Another American in Paris

IMG_0931So, vacation time rolls around again and this year my family and I had an opportunity to travel to Paris, France for a few days.  Riding into the city from Charles de Gaulle Airport, our taxi driver, by chance, took us past an old, green-corroded bronze statue, set in the middle of a little flowered square.  From my vantage, I could only see the bottom portion of the statue; what appeared to be the lower portion of a man in buckled shoes, seated in a wooden chair, atop a marble pedestal.  My wife happened to be in the right spot in the vehicle as we quickly drove by.  “Looks like Benjamin Franklin, I think.” she said, and with those words, she sent me on a journey to find that statue again and, hopefully, other sites in Paris associated with Mr. Franklin.

Unlike his colleague from New England, John Adams, who was from good, plain Puritan stock, the pulse of a city like Paris, with its decadence, opulence and social intrigue, fit Benjamin Franklin like a glove.  As ambassador to France after the signing of the Declaration of Independence, Franklin was instrumental in helping to obtain for our fledging nation the financial and military support necessary for bringing our war for independence to a happy conclusion.  To the people of Paris, he was somewhat of a celebrity, due to his experiments with electricity. He spoke French and endeared himself to the people by displaying, in his dress and speech, what they considered his “rustic” demeanor.  In a word, they were charmed by Benjamin Franklin.  The fur cap he was fond of wearing only added to his disguise of “homespun rusticity”.  So, finding a monument to him in this city was not much of a surprise.  Continue reading “Another American in Paris”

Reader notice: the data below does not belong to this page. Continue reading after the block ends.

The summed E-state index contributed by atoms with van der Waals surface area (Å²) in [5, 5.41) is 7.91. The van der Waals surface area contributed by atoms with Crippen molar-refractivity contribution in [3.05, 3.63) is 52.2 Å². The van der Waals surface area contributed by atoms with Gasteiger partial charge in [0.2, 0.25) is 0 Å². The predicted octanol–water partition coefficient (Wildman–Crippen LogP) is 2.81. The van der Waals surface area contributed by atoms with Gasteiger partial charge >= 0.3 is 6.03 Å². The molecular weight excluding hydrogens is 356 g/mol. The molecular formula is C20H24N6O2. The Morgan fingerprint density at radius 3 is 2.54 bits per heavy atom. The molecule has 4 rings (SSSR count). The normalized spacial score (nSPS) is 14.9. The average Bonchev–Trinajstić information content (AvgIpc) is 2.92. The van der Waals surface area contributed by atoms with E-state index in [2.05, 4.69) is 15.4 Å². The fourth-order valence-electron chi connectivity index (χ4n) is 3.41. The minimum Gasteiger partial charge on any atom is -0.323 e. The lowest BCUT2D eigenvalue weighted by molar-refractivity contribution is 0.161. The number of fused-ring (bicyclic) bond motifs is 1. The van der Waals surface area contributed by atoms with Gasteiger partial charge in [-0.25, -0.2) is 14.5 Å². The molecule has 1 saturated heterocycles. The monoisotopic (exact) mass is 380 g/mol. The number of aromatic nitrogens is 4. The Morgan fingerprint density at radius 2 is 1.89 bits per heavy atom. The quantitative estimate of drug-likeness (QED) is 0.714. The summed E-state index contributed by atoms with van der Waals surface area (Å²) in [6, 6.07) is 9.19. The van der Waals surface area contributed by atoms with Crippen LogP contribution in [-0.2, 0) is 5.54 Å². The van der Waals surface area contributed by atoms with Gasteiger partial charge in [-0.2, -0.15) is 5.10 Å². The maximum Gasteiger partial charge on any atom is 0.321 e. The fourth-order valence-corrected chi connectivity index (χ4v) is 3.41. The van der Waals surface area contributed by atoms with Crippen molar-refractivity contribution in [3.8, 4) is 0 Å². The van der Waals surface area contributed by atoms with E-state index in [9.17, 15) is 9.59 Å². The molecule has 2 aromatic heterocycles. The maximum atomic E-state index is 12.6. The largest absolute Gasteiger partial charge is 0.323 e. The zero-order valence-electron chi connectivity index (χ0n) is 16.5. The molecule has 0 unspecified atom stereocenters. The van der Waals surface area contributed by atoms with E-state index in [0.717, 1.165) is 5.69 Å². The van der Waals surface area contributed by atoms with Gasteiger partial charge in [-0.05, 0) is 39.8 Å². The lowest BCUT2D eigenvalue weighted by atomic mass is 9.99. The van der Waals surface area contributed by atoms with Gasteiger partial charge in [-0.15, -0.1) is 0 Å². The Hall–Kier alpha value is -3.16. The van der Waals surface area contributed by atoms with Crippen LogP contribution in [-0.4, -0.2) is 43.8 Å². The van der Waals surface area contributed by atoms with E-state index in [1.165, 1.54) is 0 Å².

“Our clocks are slow” L’Hermione, Lafayette and the Franco-American Alliance

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Marquis de Lafayette

With the visit of the L’Hermione to the east coast of the United States this summer, there has been a heightened interest in the Franco-American alliance that won the American Revolution.  The French rebuilt the L’Hermione not only for its beauty but also its historical significance.  Most importantly, its mission and the passenger it contained when it arrived in Boston in the fall of 1780.

The spring of 1780 was a low point in the American cause of independence.  Stagnation in the north between Washington and British commander General Sir Henry Clinton combined with devastating defeats in the Southern Theater caused low morale among the patriots.  Cornwallis had complete control over the Southern colonies and no standing American force seemed to be able to stop his movements.  Continue reading ““Our clocks are slow” L’Hermione, Lafayette and the Franco-American Alliance”